4. Rio Bravo (U.S., Howard Hawks, 1959) The first of two classic westerns on the list. Revered as one of legendary director Howard Hawk’s finest films, Rio Bravo is a western driven by a simple and effective set-up. Misfits John Wayne, Dean Martin and Walter Brennan are left to protect the small outpost in a world comprised only of a prison, bar and hotel. When the gang of outlaws ride into town, the distance from which they appear seems like an almost mystical place far beyond the trio’s world. The simplicity of the film turns it into a succinct allegory of good vs. bad, but the real joy comes from watching the interplay between Wayne, Martin and Brennan, all in their element.
5. The Adventures of Robin Hood(U.S., Michael Curtiz, 1938) Michael Curtiz directed Errol Flynn in many of his films throughout the 1930s, defining the swashbuckler’s persona in his first starring role in Captain Blood. Flynn would go on to repeat that successful formula in period dramas, pirate adventures and westerns. But perhaps it was the vivid Technicolor of The Adventures of Robin Hood and its pure adventurous spirit that turned it into one of the best loved of all adventure films. I suspect it has a lot to do with viewers’ childhoods and how they connect to the film when they were young (Indeed it was Tony Curtis’s favourite film as a child). Also featuring Olivia de Havilland whose elegance played well against Flynn’s exuberant performance. But as always it is Flynn who acts as the driving force: charismatic, dashing, playful and intense, it’s not hard to see why he was so successful.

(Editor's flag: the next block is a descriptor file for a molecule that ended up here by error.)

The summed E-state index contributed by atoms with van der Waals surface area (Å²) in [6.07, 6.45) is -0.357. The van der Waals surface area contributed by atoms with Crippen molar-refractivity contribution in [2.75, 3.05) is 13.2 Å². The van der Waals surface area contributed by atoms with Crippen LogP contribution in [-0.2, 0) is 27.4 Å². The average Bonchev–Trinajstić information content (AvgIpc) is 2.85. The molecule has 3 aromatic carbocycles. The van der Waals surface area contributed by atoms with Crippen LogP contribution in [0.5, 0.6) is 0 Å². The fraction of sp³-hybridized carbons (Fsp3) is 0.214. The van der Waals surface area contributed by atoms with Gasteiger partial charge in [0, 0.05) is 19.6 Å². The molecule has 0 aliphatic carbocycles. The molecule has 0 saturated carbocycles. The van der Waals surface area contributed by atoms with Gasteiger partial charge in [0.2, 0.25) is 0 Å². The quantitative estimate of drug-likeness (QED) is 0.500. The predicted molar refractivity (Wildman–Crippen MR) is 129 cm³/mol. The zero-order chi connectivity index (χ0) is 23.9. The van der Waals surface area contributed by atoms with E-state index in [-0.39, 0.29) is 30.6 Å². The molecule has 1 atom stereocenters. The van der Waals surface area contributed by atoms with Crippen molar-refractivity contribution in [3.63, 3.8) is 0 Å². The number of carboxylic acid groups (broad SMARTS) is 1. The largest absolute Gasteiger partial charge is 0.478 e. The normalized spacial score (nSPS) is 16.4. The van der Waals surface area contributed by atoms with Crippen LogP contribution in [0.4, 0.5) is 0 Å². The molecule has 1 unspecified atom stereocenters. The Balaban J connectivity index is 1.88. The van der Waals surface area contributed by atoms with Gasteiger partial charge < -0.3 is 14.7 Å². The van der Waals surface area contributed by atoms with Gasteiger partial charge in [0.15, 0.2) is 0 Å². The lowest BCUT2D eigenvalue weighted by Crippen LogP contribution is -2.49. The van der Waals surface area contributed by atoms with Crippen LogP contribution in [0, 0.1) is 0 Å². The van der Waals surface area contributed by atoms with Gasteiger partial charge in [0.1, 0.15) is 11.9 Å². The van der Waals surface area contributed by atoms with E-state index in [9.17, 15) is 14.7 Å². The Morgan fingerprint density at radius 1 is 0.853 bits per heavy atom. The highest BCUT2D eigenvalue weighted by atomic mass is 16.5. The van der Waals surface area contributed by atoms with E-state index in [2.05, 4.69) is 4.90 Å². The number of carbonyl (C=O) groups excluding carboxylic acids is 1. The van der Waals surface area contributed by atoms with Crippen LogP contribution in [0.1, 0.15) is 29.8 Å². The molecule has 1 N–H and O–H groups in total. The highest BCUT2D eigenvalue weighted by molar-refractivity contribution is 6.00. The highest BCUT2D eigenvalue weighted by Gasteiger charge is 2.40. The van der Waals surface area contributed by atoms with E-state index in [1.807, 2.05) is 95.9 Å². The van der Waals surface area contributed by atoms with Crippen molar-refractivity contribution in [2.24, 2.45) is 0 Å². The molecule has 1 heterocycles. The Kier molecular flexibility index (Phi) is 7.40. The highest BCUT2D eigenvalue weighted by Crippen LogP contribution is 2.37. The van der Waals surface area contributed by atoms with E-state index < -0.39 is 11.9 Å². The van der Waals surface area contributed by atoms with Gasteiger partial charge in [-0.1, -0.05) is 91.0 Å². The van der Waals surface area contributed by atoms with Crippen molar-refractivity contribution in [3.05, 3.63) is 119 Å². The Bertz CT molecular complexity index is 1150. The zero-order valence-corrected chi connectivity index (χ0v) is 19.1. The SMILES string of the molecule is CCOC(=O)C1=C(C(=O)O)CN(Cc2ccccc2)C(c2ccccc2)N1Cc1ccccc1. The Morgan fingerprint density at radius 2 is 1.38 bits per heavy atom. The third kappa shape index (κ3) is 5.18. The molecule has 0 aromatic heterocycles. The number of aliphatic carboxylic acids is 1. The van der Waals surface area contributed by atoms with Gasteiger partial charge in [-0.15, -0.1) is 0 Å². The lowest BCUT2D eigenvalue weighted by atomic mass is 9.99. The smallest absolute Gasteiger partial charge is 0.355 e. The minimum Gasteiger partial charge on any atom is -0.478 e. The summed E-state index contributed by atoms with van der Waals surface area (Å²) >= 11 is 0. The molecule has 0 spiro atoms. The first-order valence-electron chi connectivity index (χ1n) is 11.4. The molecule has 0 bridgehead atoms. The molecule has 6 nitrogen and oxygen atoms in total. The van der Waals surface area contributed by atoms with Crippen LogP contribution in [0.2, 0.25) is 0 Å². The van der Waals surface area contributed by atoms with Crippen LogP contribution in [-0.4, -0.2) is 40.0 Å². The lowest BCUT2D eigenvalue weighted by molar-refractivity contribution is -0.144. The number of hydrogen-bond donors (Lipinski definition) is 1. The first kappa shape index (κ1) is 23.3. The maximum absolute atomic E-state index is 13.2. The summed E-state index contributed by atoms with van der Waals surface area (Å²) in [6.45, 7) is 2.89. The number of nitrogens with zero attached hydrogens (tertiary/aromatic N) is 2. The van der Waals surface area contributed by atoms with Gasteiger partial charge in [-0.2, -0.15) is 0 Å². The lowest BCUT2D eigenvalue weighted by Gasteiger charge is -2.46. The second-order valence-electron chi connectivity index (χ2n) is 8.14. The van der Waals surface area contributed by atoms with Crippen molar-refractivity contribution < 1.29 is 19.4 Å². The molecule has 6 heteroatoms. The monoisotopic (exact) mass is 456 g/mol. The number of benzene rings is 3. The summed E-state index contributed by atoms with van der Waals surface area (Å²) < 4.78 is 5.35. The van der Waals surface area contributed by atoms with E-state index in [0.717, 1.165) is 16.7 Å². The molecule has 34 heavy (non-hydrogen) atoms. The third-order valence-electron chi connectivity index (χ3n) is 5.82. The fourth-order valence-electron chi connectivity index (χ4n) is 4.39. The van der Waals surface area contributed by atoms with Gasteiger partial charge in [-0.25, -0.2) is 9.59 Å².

6. The Searchers (U.S., John Ford, 1956) There are other great westerns and other great films by John Ford, but over the years The Searchers has risen to become one of the most revered of all films. With its wide open vistas of Monument Valley and the classic images of John Wayne returning home at the beginning and framed in the doorway at his exit at the end, this is an impeccable example of the genre. But with its themes of family, race and redemption it is also particularly complex and sensitive. Ultimately it is the open-ended and almost spiritual quest that Ethan Edwards (Wayne) must set out upon that keeps viewers returning.
For me the most important aspect of these films on Blu-Ray is the clarity of the image. Even if you know these films very well, there will be a definite sense of rediscovery when watching these six titles in High Definition. As a set of bone fide classics – to the point at which we can tend to take them for granted – these six early releases are certainly worth watching and rewatching.